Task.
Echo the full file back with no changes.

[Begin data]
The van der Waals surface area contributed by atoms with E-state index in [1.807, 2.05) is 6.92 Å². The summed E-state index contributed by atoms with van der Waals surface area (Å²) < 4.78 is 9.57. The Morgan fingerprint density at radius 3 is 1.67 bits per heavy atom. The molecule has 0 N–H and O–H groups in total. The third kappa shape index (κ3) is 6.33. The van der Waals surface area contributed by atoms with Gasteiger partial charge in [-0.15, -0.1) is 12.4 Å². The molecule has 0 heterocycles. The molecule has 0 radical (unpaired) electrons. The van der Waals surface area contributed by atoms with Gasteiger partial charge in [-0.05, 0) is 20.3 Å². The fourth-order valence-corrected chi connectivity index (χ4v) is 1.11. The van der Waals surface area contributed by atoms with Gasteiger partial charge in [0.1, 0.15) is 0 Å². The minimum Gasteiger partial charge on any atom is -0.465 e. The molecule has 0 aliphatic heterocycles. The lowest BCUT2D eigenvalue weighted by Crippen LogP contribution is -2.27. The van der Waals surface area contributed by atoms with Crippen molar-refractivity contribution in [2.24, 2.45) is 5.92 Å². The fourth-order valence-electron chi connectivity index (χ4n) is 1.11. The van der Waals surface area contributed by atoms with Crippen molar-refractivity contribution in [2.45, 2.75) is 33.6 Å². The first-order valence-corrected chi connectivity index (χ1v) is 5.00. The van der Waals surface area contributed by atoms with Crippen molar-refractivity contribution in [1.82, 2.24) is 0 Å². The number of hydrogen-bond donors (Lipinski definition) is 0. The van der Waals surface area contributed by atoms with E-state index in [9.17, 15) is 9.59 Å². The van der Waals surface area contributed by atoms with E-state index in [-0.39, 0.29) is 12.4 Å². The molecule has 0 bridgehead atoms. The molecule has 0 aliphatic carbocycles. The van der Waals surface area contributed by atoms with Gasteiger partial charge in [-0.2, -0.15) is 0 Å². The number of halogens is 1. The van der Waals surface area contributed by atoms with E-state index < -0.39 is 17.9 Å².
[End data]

The van der Waals surface area contributed by atoms with E-state index in [1.807, 2.05) is 6.92 Å². The summed E-state index contributed by atoms with van der Waals surface area (Å²) < 4.78 is 9.57. The Morgan fingerprint density at radius 3 is 1.67 bits per heavy atom. The molecule has 0 N–H and O–H groups in total. The third kappa shape index (κ3) is 6.33. The van der Waals surface area contributed by atoms with Gasteiger partial charge in [-0.15, -0.1) is 12.4 Å². The molecule has 0 heterocycles. The molecule has 0 radical (unpaired) electrons. The van der Waals surface area contributed by atoms with Gasteiger partial charge in [-0.05, 0) is 20.3 Å². The fourth-order valence-corrected chi connectivity index (χ4v) is 1.11. The van der Waals surface area contributed by atoms with Gasteiger partial charge in [0.1, 0.15) is 0 Å². The minimum Gasteiger partial charge on any atom is -0.465 e. The molecule has 0 aliphatic heterocycles. The lowest BCUT2D eigenvalue weighted by Crippen LogP contribution is -2.27. The van der Waals surface area contributed by atoms with Crippen molar-refractivity contribution in [2.24, 2.45) is 5.92 Å². The fourth-order valence-electron chi connectivity index (χ4n) is 1.11. The van der Waals surface area contributed by atoms with Crippen molar-refractivity contribution in [2.45, 2.75) is 33.6 Å². The first-order valence-corrected chi connectivity index (χ1v) is 5.00. The van der Waals surface area contributed by atoms with Crippen molar-refractivity contribution in [1.82, 2.24) is 0 Å². The number of hydrogen-bond donors (Lipinski definition) is 0. The van der Waals surface area contributed by atoms with E-state index in [9.17, 15) is 9.59 Å². The van der Waals surface area contributed by atoms with E-state index in [-0.39, 0.29) is 12.4 Å². The molecule has 0 bridgehead atoms. The molecule has 0 aliphatic carbocycles. The van der Waals surface area contributed by atoms with Gasteiger partial charge in [-0.2, -0.15) is 0 Å². The number of halogens is 1. The van der Waals surface area contributed by atoms with E-state index < -0.39 is 17.9 Å².